Of Ocado’s latest annual retail sales of £1.5bn, about 35%, or £550m, is own label. Within that, 10% is Ocado own label and 25%, or about £370m, is Waitrose. Meanwhile, of Waitrose’s £6.4bn revenue, around £320m is from online.

Ocado’s contention is that while some will switch, many will be attracted by its customer service, its wider selection of products (over 50,000) and by the M&S selection, which will be available to shop online for the first time. And at this week’s results M&S’s CEO again claimed its prices on equivalent products were 4% cheaper.

But just as the Ocado battle is about more than Waitrose’s 25% of sales, it’s clear that the aim for Waitrose is to grow significantly faster online. It wants to create a £1bn turnover online business within three years.

Not starting from scratch

How does it get there? TDP won’t become an Ocado from scratch in three years, and that is not the aim, says the source. For one, its relationship with Waitrose will be very different. “Jonathan and his team are not going to build CFCs and buy fleets of vans. All the assets and capital will be owned by Waitrose. TDP is a tech IP company which will be assisting and advising.”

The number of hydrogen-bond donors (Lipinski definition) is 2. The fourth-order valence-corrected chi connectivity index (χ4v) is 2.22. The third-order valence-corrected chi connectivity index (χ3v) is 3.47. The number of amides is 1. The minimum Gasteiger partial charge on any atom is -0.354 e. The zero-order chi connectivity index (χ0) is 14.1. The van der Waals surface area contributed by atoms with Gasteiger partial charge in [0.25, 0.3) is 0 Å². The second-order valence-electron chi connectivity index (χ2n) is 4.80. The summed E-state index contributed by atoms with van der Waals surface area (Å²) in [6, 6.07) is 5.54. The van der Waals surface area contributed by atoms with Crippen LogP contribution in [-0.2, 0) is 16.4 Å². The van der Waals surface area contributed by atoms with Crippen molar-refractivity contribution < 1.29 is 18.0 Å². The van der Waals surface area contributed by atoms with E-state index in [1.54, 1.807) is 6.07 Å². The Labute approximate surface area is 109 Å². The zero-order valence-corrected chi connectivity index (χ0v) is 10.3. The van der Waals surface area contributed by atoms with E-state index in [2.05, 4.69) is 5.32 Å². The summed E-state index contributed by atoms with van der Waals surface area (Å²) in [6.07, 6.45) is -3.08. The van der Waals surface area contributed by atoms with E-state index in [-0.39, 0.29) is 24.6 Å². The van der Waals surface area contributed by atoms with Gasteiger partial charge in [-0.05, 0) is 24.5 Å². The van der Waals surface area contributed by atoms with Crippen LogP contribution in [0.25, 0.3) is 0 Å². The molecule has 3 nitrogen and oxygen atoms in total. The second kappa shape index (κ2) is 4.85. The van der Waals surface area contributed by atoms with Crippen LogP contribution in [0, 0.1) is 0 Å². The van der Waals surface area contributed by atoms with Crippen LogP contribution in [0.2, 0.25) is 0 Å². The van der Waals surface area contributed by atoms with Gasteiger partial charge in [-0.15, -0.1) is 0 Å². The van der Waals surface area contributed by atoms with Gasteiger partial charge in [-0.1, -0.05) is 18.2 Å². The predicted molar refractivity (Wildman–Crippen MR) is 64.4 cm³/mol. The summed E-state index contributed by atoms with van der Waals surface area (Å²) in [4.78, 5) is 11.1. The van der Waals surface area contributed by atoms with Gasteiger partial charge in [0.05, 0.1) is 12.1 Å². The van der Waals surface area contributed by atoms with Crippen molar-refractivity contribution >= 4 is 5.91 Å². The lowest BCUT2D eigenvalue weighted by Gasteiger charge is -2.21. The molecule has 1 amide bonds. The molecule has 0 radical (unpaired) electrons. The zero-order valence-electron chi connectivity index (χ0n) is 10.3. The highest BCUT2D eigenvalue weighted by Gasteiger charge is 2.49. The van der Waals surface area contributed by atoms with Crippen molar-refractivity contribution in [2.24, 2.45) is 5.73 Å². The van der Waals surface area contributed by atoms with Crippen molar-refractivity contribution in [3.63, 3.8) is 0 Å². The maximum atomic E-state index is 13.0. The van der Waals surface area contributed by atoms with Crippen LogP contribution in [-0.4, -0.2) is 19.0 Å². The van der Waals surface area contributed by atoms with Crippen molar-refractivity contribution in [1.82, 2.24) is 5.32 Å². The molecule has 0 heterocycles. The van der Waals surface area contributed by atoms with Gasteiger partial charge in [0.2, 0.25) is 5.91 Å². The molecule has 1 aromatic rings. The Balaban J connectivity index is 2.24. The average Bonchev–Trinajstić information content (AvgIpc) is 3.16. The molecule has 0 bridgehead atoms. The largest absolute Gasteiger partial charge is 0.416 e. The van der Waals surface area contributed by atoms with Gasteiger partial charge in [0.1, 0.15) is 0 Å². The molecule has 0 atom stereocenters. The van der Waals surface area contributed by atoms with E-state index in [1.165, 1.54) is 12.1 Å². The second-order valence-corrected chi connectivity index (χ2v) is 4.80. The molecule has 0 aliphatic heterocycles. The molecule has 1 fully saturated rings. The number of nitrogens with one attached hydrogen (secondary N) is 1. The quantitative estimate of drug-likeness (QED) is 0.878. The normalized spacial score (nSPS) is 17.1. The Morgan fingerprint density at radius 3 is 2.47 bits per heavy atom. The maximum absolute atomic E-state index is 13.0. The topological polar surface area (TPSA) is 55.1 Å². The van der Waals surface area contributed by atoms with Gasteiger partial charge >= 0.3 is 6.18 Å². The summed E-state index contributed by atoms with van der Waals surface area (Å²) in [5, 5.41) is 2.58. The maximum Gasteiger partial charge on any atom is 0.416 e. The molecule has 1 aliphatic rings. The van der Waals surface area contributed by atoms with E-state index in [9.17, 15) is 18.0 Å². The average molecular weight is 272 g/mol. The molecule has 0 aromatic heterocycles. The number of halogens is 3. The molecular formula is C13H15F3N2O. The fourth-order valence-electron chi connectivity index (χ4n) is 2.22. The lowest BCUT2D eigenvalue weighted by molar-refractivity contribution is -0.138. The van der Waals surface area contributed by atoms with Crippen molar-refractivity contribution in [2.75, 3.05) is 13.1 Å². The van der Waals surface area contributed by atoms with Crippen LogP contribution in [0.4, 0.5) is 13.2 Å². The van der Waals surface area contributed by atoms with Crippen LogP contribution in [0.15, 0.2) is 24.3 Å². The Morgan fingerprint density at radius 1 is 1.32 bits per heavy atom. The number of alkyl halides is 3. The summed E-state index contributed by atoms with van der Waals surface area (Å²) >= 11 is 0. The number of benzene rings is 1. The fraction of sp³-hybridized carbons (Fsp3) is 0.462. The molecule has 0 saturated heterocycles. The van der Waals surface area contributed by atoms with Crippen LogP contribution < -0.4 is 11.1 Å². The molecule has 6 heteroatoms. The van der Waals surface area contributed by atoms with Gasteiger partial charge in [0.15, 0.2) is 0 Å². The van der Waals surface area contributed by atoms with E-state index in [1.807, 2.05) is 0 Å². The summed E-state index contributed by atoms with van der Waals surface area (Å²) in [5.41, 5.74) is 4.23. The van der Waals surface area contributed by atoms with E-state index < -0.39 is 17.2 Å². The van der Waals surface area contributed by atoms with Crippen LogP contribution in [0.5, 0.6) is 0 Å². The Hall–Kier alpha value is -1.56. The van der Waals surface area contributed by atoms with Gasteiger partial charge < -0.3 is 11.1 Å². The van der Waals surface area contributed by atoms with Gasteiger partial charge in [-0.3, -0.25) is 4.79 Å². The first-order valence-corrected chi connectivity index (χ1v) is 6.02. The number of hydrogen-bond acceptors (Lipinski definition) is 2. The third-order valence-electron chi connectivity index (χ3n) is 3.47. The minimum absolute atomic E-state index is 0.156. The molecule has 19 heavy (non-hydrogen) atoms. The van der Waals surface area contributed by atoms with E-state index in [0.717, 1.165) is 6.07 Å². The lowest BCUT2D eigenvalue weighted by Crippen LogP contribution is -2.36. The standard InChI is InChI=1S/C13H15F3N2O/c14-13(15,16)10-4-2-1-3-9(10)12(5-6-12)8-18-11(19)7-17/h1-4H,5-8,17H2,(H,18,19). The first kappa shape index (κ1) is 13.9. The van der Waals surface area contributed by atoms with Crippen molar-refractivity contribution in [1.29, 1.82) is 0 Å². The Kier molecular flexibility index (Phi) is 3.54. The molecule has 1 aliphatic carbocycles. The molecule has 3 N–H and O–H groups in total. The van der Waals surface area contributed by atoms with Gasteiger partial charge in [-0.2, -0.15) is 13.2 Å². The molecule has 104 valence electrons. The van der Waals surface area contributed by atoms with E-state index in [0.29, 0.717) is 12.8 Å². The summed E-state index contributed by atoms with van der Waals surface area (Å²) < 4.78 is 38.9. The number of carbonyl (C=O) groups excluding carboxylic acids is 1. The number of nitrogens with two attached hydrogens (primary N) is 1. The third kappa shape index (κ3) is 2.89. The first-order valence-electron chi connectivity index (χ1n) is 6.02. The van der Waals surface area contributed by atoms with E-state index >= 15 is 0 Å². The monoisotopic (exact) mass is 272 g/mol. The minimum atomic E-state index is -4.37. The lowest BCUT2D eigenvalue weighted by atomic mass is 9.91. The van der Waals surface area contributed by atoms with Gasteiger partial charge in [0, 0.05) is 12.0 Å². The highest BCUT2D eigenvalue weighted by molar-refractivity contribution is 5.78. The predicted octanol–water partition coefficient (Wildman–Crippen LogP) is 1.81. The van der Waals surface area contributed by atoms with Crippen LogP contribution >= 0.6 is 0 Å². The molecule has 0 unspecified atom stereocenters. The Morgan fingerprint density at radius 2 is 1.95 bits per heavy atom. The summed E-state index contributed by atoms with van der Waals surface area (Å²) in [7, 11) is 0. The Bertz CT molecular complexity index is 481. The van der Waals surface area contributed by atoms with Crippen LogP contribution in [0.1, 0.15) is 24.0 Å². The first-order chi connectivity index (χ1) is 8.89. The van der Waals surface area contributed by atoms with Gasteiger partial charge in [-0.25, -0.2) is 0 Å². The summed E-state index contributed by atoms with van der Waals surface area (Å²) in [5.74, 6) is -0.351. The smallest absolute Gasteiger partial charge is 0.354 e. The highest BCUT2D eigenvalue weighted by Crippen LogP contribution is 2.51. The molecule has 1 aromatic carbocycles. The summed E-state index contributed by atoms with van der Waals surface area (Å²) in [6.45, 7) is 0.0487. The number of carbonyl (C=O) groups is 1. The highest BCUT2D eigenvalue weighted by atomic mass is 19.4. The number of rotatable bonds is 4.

In that sense it is not starting from scratch, since “if you want to order Waitrose online you can already do it”.

Brereton notes that JLP already has “quite a lot of innovation going on” behind the scenes, and Waitrose’s CFC, while not near Ocado standards, has “elements of automation”.

The TDP source won’t comment on the level of automation planned, nor developments to Waitrose’s website and app. “I don’t think it would be very wise for us to start talking about that when we haven’t got an office yet.”